What is osteopathy?
- Osteopathy is a method of assessing, treating and preventing a wide range of health problems.
- Osteopathy recognises the importance of the link between the structure of the human body and the way it functions.
- Osteopaths focus on the body’s skeleton and joint function along with the underlying muscles, soft tissue and internal organs.
- Osteopaths consider each person as an individual. Utilising a highly developed sense of touch, they identify problem areas of the body.
Generally Osteopaths take a holistic approach and believe that the whole body will work well if it is in good structural balance. Imagine, for example, a car that has one of its front wheels not quite pointing straight. It may run well for a while but, after a few thousand miles, the tyre will wear out. You can apply this example to the human body, which is why it is so important to keep the body in good balance.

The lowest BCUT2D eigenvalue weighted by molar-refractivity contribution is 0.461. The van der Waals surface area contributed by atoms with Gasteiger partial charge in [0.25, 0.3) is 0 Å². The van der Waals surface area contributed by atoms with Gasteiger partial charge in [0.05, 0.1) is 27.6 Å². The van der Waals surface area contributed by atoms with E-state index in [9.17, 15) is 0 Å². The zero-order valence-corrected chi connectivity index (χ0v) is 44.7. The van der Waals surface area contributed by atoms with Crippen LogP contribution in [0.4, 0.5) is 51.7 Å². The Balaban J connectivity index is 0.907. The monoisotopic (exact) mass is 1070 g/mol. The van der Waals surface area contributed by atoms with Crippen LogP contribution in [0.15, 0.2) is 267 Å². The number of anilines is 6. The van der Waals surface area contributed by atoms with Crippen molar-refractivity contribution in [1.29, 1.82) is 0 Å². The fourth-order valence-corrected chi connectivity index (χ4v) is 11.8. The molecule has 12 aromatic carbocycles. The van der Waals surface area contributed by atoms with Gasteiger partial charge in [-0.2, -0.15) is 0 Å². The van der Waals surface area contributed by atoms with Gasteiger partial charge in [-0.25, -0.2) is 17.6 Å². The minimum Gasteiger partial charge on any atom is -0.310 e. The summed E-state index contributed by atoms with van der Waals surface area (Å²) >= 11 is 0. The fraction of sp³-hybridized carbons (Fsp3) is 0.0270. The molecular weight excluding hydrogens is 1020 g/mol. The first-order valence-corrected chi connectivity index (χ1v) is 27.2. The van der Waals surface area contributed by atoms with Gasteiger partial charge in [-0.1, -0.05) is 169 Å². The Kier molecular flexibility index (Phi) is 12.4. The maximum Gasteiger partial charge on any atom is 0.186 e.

What can it treat?
Although osteopaths treat many conditions, most people think of us as ‘back specialists’. Back and neck pain is what many osteopaths treat the majority of the time.
However, it can help relieve the symptoms of a wide range of conditions:
- Joint pain
- Neuromuscular conditions
- Digestive conditions
- Sleep problems
- Shoulder and arm problems
- Postural problems
- Sporting injuries
- Pelvis, hip and leg problems
- Muscle and joint deterioration
- Restricted mobility
- Occupational ill-health
How does it work/ what treatment should I expect?
- Osteopathic treatment does not only target symptoms but treats the parts of the body that have caused the symptoms.
- Using gentle stretching and mobilising techniques as well as manipulating joints, an osteopath works with the body to create the perfect conditions to facilitate the healing process.
- Treatment usually consists of a combination of soft-tissue releasing techniques, and some specific adjustments affecting joints and soft tissues (muscles, tendons and ligaments). Advice can also be given on self-help treatments.
- We use a wide range of techniques, including massage, cranial techniques (sometimes referred to as ‘cranial osteopathy’) and joint mobilisation and this breadth of approach allows us to focus on every patient’s precise needs.